Oh when the Superman
    Oh when the Superman
    Oh when the Superman comes flying in
    He will be wearing his red red underwear
    Oh when superman comes flying in

    Then I have
    Oh when the dinosaurs (x3)
    comes roaring in
    I will be hiding with my mommy
    oh when the dinosaurs comes roaring in

    Oh when the Spiderman (x3)
    comes swinging in
    he will be crashing into some buidlings
    oh when the Spiderman comes swinging in.

    For Hush my baby,The original lyrics are way too long… so my short version to sing to my boy when he is little is
    ‘Hush baby Lucas don’t you cry
    Mommy’s right here by your side
    Dry your tears now don’t you weep
    Close your eyes now go to sleep.’

    I don’t want to have to rack my brains for lyrics in the middle of the night. :P

  38. Hilary says

    Humpty Dumpty sat on a wall.
    Humpty Dumpty had a great fall.
    All the king’s horses and all the king’s men
    Couldn’t put Humpty together again.

    So they called back the horses
    Along with the women,
    Who fixed him so well
    The next day he went swimmin’!

    A little girrl power and a happy ending ;-)

  39. Beth/Mom2TwoVikings says

    Both of the Vikings have a modified song with their names:

    Flicka’s is a modified “Father Abraham” (5 syllables like her first and middle real name)

    …and Pojke’s is “Frere Jacques” with his full real name.

  40. Kathy says

    Yep. My son listens to a cd of lullabies at bedtime. When he was an infant, I needed to sing to pass the time, which could go up to an hour, so I started trying to encourage him to go to sleep with Brahms Lullaby that starts out like another one posted here:

    Go to sleep
    Go to sleep
    Go to sleep, my baby
    Go to sleep
    Go to sleep
    Go to sleep, my love
    Go to sleep, little boy
    and mommy will hold you.
    Go to sleep, little boy
    and mommy loves you.

    I still sing that to him every night as part of our routine and he’s 4 and a half. He LOVES it!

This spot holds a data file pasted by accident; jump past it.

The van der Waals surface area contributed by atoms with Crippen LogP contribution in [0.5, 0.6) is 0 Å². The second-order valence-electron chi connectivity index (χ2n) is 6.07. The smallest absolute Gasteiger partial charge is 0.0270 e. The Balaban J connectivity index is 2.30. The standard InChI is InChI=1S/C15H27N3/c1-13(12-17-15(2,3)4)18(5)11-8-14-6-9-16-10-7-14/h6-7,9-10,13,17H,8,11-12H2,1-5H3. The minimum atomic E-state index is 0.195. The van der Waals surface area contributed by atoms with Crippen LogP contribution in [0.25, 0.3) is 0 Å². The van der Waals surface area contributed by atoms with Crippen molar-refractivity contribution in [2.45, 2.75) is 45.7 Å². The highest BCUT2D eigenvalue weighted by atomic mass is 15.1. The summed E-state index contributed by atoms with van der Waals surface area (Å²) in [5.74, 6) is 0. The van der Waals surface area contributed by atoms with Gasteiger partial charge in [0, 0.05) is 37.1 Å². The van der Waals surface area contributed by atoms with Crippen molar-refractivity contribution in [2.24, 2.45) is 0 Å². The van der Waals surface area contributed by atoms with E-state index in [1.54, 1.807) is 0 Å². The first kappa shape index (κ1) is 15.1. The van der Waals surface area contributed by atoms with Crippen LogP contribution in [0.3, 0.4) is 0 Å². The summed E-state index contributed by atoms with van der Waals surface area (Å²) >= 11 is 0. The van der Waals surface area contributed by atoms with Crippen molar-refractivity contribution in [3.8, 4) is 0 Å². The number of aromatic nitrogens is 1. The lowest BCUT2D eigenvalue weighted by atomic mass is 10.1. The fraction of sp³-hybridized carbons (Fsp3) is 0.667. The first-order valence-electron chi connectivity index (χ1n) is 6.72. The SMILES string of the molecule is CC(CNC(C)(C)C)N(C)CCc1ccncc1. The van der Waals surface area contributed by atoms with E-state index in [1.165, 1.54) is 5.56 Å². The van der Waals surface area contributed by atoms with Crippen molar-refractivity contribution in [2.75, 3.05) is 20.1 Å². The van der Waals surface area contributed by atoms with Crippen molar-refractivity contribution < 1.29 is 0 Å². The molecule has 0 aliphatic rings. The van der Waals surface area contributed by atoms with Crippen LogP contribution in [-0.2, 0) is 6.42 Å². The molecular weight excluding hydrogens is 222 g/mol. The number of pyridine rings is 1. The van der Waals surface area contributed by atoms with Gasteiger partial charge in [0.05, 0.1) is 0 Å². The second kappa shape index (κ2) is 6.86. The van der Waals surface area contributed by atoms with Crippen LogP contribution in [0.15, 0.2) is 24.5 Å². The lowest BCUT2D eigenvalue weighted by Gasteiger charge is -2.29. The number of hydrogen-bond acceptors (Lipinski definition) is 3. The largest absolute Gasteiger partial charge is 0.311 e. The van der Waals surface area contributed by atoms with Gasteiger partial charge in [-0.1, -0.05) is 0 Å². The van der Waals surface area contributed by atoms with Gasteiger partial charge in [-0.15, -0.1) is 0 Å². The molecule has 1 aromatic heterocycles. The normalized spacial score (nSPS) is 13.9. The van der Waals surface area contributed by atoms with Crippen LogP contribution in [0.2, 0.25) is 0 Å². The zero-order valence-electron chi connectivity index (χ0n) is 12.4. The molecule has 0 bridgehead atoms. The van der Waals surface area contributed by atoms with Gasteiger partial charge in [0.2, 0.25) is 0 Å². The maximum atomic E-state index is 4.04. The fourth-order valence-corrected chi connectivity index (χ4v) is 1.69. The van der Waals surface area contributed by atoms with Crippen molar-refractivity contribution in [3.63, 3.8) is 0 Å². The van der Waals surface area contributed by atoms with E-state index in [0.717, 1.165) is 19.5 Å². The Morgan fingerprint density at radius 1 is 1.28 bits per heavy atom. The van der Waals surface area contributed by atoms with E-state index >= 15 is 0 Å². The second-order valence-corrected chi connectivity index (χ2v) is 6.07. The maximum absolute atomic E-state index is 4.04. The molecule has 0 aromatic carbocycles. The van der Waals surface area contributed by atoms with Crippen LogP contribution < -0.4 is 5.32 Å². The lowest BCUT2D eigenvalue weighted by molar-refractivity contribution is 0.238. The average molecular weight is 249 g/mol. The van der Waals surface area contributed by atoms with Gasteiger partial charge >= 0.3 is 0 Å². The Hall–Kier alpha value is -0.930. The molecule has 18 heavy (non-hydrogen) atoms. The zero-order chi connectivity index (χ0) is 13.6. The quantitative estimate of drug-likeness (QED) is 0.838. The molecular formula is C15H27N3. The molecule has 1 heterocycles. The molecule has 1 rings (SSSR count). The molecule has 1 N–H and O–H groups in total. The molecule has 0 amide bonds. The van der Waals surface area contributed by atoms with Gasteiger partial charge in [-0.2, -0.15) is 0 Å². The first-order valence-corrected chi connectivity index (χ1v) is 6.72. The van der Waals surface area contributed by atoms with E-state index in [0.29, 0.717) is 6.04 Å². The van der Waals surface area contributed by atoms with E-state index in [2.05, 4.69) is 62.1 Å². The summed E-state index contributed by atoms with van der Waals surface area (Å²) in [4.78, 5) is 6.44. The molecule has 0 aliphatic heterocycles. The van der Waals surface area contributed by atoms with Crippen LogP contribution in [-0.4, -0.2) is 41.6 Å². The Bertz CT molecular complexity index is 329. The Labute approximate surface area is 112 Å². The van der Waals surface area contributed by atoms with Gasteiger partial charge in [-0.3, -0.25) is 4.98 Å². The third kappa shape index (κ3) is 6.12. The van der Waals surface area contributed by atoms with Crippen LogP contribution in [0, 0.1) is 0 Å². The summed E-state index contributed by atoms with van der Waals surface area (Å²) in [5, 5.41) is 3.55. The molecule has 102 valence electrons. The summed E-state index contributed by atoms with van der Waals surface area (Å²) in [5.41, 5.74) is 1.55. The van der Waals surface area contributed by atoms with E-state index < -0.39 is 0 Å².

41. Abby says

    I feel I’ve deprived my two little ones not improvising to the standard lullabies. Being a brand new mom and not knowing many baby songs, my first was sent to sleep with The Star Spangled Banner every single night. At age 4, he now tells me it’s his favorite song. With my second I picked Rockin’ Robin and substituted my son’s name, Rockin’ Andy.

  42. Monica says

    I’m SO stealing the “sell you on eBay” lullaby.

    I think we may have too many improvisations to mention them all, not that I would remember every one of them anyway. I will say that watching the Backyardigans has provided a whole new repertoire of improvs for daddy and I. And, like many of the previous posters, our sing-song silliness is not limited to bed time.

    As far as unusual lullabies go, Jimmy Buffet’s ‘Margaritaville’, Feist’s ‘1,2,3,4’, and Madonna’s
    ‘Secret’ all make regular appearances here.

  43. hillbillyswamp says

    To the tune of the Alvin and the Chipmunks “Christmas Don’t be Late” song:

    I love [child’s name], yes I do
    Even when he smells like poo
    He is cranky,
    Sometimes stanky,
    But I love him so.

    My son’s nickname is Bubsie (yeah, yeah, don’t ask), so my husband sings this to him, to the tune of “The Tennessee Stud”:

    Well the Arkansas Bubs was short and fat
    If you dropped him on the floor he would make a splat
    He had the cute and he had the chub
    And there never was a baby like the Arkansas Bubs

    Seems like there were a lot more from the early days when we walked the floor so much, but remembering things requires sleep, so most of them are completely gone now. Sigh.

  44. Sam's mom says

    I havea few improvissions as well:

    for the lullabye:
    Go to sleep, little one
    Close your big sleepy eyes
    Go to sleep
    Go to dream
    And you’ll sleep right through the night

    I sing that and hum the next time and sing, then hum, you get the idea

    and for little piggies, well mine has a local flavor:

    This little piggie went to Mardi Gras,
    This one had to stay home.
    This little piggie had a-2-fay (how it is said, not spelled for those of you not from louisiana)
    This little piggie had none.
    And this little piggie went we we we all the way to the river.

    I know, it is a bit strange, but if you are from here…..

    Hugs to all your little ones

  45. Adair says

    Our unusual lullaby was Weezer’s “Holiday.”

    Let’s go away for a while
    To a strange and distant land…

  46. Wendy Catto says

    I have always sung to my children to put them to sleep and have considered making a cd of myself singing them. Sometimes I sing the right words and other times I improvise. I don’t have the best singing voice but I am okay and they love to listen. I was curious if anyone else would be interested in putting their lullabies on a cd and making a collection of songs sung by moms and dads? Let me know if you would be interested!